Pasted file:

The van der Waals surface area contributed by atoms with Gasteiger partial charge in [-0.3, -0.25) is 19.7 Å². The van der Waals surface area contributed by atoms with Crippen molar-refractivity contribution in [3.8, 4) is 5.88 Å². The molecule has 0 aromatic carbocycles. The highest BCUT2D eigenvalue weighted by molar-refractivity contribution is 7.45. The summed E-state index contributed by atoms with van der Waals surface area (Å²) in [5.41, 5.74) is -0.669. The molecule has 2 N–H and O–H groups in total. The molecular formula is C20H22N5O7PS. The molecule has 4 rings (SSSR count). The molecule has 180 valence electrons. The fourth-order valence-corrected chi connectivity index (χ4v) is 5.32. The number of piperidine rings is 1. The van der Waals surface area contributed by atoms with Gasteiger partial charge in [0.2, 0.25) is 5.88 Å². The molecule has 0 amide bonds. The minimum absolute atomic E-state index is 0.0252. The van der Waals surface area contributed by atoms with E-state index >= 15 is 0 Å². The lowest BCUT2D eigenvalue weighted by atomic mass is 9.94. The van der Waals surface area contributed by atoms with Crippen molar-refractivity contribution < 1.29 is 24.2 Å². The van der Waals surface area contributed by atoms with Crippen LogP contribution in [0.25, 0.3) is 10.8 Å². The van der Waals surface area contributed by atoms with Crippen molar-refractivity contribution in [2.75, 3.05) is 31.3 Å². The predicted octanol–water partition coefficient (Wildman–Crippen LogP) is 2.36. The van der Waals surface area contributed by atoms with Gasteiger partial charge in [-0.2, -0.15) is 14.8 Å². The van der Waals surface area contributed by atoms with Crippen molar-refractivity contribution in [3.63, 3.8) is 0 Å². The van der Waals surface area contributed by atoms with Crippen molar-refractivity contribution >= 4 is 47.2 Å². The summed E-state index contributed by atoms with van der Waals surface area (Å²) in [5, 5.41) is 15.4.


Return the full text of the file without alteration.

The van der Waals surface area contributed by atoms with Gasteiger partial charge in [-0.3, -0.25) is 19.7 Å². The van der Waals surface area contributed by atoms with Crippen molar-refractivity contribution in [3.8, 4) is 5.88 Å². The molecule has 0 aromatic carbocycles. The highest BCUT2D eigenvalue weighted by molar-refractivity contribution is 7.45. The summed E-state index contributed by atoms with van der Waals surface area (Å²) in [5.41, 5.74) is -0.669. The molecule has 2 N–H and O–H groups in total. The molecular formula is C20H22N5O7PS. The molecule has 4 rings (SSSR count). The molecule has 180 valence electrons. The fourth-order valence-corrected chi connectivity index (χ4v) is 5.32. The number of piperidine rings is 1. The van der Waals surface area contributed by atoms with Gasteiger partial charge in [0.2, 0.25) is 5.88 Å². The molecule has 0 amide bonds. The minimum absolute atomic E-state index is 0.0252. The van der Waals surface area contributed by atoms with E-state index >= 15 is 0 Å². The lowest BCUT2D eigenvalue weighted by atomic mass is 9.94. The van der Waals surface area contributed by atoms with Crippen molar-refractivity contribution < 1.29 is 24.2 Å². The van der Waals surface area contributed by atoms with Crippen LogP contribution in [0.25, 0.3) is 10.8 Å². The van der Waals surface area contributed by atoms with Crippen molar-refractivity contribution in [2.75, 3.05) is 31.3 Å². The predicted octanol–water partition coefficient (Wildman–Crippen LogP) is 2.36. The van der Waals surface area contributed by atoms with Gasteiger partial charge in [-0.2, -0.15) is 14.8 Å². The van der Waals surface area contributed by atoms with Crippen molar-refractivity contribution in [3.63, 3.8) is 0 Å². The van der Waals surface area contributed by atoms with Crippen molar-refractivity contribution >= 4 is 47.2 Å². The summed E-state index contributed by atoms with van der Waals surface area (Å²) in [5, 5.41) is 15.4.